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Red LED irradiation maintains the postharvest quality of broccoli by elevating antioxidant enzyme activity and reducing the expression of senescence-related genes

Jiang, Aili, Zuo, Jinhua, Zheng, Qiuli, Guo, Lei, Gao, Lipu, Zhao, Shugang, Wang, Qing, Hu, Wenzhong
Scientia horticulturae 2019 v.251 pp. 73-79
Brassica oleracea var. italica, ambient temperature, antioxidants, ascorbate peroxidase, broccoli, catalase, chlorophyll, chlorophyllase, enzyme activity, gene expression, genes, irradiation, light emitting diodes, malondialdehyde, peroxidase, sensory properties, shelf life, storage temperature, tissues, weight loss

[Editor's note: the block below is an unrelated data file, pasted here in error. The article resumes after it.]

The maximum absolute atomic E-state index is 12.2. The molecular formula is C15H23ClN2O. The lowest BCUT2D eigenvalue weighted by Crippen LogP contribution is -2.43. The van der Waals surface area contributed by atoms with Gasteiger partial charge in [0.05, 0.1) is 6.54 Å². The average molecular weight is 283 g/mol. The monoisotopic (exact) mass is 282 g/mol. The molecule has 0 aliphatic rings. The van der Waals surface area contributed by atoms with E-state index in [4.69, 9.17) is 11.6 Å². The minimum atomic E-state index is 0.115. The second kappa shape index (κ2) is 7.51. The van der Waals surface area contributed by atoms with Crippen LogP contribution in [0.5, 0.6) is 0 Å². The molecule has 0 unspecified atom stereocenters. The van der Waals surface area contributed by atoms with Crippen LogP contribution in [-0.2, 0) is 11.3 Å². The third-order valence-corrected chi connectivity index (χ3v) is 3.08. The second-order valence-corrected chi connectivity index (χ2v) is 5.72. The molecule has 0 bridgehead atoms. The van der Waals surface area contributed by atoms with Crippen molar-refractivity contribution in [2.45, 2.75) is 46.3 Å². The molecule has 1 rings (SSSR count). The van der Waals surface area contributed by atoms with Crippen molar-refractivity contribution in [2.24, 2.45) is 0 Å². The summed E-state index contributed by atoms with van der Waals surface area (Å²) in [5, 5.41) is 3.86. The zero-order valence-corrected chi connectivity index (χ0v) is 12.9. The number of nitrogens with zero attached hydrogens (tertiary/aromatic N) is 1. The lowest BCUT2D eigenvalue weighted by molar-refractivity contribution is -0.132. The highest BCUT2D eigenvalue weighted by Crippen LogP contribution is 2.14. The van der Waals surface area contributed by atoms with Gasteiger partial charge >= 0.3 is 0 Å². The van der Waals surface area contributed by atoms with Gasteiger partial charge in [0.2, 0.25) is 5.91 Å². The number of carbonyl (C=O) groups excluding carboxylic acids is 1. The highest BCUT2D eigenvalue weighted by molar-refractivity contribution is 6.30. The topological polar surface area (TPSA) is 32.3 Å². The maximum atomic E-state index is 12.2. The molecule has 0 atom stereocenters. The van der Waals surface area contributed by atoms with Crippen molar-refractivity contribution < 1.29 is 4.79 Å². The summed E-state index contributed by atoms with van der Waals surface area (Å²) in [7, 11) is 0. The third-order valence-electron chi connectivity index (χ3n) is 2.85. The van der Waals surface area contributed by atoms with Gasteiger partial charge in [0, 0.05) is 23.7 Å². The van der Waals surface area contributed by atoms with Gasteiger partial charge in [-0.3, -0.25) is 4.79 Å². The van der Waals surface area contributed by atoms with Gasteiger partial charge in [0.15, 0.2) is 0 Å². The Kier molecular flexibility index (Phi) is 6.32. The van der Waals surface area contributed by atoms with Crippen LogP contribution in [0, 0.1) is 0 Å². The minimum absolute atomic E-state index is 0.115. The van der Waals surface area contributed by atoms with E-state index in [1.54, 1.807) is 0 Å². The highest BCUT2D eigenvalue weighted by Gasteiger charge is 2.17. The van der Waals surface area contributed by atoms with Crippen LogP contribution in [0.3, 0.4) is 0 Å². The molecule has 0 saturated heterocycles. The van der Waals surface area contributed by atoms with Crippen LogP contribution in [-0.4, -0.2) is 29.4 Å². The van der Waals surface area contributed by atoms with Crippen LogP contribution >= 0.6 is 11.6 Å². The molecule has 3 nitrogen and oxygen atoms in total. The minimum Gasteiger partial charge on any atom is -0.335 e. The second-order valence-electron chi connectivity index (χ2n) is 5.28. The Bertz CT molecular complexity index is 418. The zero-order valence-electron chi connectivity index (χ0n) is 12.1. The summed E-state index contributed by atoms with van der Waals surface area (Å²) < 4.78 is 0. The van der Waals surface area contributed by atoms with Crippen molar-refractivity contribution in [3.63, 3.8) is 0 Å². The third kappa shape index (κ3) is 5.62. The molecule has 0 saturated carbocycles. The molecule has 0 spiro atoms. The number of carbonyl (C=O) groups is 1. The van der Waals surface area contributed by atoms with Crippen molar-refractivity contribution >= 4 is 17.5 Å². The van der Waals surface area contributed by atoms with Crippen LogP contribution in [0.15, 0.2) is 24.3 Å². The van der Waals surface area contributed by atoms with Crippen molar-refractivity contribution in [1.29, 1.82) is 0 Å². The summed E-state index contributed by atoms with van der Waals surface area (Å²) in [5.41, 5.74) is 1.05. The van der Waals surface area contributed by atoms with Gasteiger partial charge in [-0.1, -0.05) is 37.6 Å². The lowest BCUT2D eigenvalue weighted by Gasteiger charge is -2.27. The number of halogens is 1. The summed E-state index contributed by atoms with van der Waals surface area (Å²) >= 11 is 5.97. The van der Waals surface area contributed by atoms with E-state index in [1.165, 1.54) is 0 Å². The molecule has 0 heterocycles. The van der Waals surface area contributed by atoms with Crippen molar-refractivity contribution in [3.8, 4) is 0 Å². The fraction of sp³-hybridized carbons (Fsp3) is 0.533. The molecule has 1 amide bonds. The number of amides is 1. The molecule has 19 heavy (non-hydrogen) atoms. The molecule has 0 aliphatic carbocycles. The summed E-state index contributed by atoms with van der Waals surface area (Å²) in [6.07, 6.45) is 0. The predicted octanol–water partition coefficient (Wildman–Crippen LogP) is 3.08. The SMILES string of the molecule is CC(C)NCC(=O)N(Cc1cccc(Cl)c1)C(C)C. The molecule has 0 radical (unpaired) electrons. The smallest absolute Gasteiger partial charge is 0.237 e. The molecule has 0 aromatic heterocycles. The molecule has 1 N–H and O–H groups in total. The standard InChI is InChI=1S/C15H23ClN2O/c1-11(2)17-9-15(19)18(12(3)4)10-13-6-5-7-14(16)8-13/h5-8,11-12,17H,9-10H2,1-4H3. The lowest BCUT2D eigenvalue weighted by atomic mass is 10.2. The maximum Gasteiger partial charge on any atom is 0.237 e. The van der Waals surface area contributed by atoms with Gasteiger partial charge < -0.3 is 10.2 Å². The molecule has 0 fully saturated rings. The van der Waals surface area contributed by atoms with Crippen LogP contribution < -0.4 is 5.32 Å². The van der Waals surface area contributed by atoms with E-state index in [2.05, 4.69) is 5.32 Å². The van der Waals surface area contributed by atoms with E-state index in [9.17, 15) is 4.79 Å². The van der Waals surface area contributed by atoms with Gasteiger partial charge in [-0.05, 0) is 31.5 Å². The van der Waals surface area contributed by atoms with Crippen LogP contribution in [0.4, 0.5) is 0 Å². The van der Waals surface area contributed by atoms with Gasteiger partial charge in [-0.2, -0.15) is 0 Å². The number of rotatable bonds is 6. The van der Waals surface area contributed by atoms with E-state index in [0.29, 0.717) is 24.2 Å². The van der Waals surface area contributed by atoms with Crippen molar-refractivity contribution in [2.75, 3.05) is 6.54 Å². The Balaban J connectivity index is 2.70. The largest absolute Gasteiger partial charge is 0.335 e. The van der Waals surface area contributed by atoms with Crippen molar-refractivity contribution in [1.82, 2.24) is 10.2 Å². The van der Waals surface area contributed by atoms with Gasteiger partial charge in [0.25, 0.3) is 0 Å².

The quality of broccoli stored at ambient temperatures deteriorates rapidly as tissues begin to senesce. The effect of red light-emitting-diode (LED) light irradiation (50 μmol m−2 s−1) on the quality of harvested broccoli stored at 20 °C for 5 d was investigated. Sensory quality and physiological function, including the activity of antioxidant enzymes and the expression of genes associated with chlorophyll degradation, were analyzed. Results indicated that red LED irradiation maintained the sensory appearance of broccoli, inhibited yellowing and the degradation of chlorophyll, and decreased weight loss and malondialdehyde (MDA) content. The activity of the antioxidant enzymes, peroxidase (POD), catalase (CAT), and ascorbate peroxidase (APX) were enhanced in LED-treated broccoli, while the expression of the chlorophyll degrading genes, chlorophyllase Ⅱ (BoCLH2), chlorophyllase Ⅲ (BoCLH3), and pheophorbide a oxygenase (BoPAO) was suppressed in the early stages of storage. In contrast, no effect on chlorophyllase Ⅰ (BoCLH1) was observed. These results demonstrated that irradiation of broccoli with red LED induced a series of physiological and molecular responses that extended postharvest quality and could be used to prolong the shelf-life of commercially produced broccoli.